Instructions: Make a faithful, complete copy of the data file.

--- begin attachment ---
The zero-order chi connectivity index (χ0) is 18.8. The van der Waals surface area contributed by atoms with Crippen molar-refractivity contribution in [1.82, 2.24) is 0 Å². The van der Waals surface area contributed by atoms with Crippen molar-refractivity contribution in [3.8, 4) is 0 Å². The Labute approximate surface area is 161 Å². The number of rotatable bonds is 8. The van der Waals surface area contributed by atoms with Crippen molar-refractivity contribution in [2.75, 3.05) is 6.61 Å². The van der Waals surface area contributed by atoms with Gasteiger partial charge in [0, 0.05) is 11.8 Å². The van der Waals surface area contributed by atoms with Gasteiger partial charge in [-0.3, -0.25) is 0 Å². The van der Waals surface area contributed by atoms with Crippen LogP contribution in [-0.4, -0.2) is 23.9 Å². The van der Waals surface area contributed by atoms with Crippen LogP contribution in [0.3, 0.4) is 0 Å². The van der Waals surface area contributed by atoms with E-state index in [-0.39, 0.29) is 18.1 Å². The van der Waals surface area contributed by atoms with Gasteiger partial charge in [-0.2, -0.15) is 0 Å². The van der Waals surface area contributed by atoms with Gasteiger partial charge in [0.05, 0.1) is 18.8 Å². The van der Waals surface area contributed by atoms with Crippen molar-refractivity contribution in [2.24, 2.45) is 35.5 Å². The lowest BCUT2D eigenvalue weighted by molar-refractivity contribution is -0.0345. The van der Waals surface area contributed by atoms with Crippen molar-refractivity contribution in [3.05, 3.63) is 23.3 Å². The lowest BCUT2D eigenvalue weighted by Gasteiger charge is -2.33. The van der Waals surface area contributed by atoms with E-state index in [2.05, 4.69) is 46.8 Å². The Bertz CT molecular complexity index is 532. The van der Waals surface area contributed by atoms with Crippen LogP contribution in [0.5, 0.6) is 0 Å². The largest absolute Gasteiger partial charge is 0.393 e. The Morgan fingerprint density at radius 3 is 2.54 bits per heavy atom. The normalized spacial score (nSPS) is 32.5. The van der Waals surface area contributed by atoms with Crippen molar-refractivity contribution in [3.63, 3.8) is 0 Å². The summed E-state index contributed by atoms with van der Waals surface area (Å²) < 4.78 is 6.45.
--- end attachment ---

The zero-order chi connectivity index (χ0) is 18.8. The van der Waals surface area contributed by atoms with Crippen molar-refractivity contribution in [1.82, 2.24) is 0 Å². The van der Waals surface area contributed by atoms with Crippen molar-refractivity contribution in [3.8, 4) is 0 Å². The Labute approximate surface area is 161 Å². The number of rotatable bonds is 8. The van der Waals surface area contributed by atoms with Crippen molar-refractivity contribution in [2.75, 3.05) is 6.61 Å². The van der Waals surface area contributed by atoms with Gasteiger partial charge in [0, 0.05) is 11.8 Å². The van der Waals surface area contributed by atoms with Gasteiger partial charge in [-0.3, -0.25) is 0 Å². The van der Waals surface area contributed by atoms with Crippen LogP contribution in [-0.4, -0.2) is 23.9 Å². The van der Waals surface area contributed by atoms with Crippen LogP contribution in [0.3, 0.4) is 0 Å². The van der Waals surface area contributed by atoms with E-state index in [-0.39, 0.29) is 18.1 Å². The van der Waals surface area contributed by atoms with Gasteiger partial charge in [-0.2, -0.15) is 0 Å². The van der Waals surface area contributed by atoms with Gasteiger partial charge in [0.05, 0.1) is 18.8 Å². The van der Waals surface area contributed by atoms with Crippen molar-refractivity contribution in [2.24, 2.45) is 35.5 Å². The lowest BCUT2D eigenvalue weighted by molar-refractivity contribution is -0.0345. The van der Waals surface area contributed by atoms with Crippen molar-refractivity contribution in [3.05, 3.63) is 23.3 Å². The lowest BCUT2D eigenvalue weighted by Gasteiger charge is -2.33. The van der Waals surface area contributed by atoms with E-state index in [2.05, 4.69) is 46.8 Å². The Bertz CT molecular complexity index is 532. The van der Waals surface area contributed by atoms with Crippen LogP contribution in [0.5, 0.6) is 0 Å². The largest absolute Gasteiger partial charge is 0.393 e. The Morgan fingerprint density at radius 3 is 2.54 bits per heavy atom. The normalized spacial score (nSPS) is 32.5. The van der Waals surface area contributed by atoms with Crippen molar-refractivity contribution in [3.63, 3.8) is 0 Å². The summed E-state index contributed by atoms with van der Waals surface area (Å²) < 4.78 is 6.45.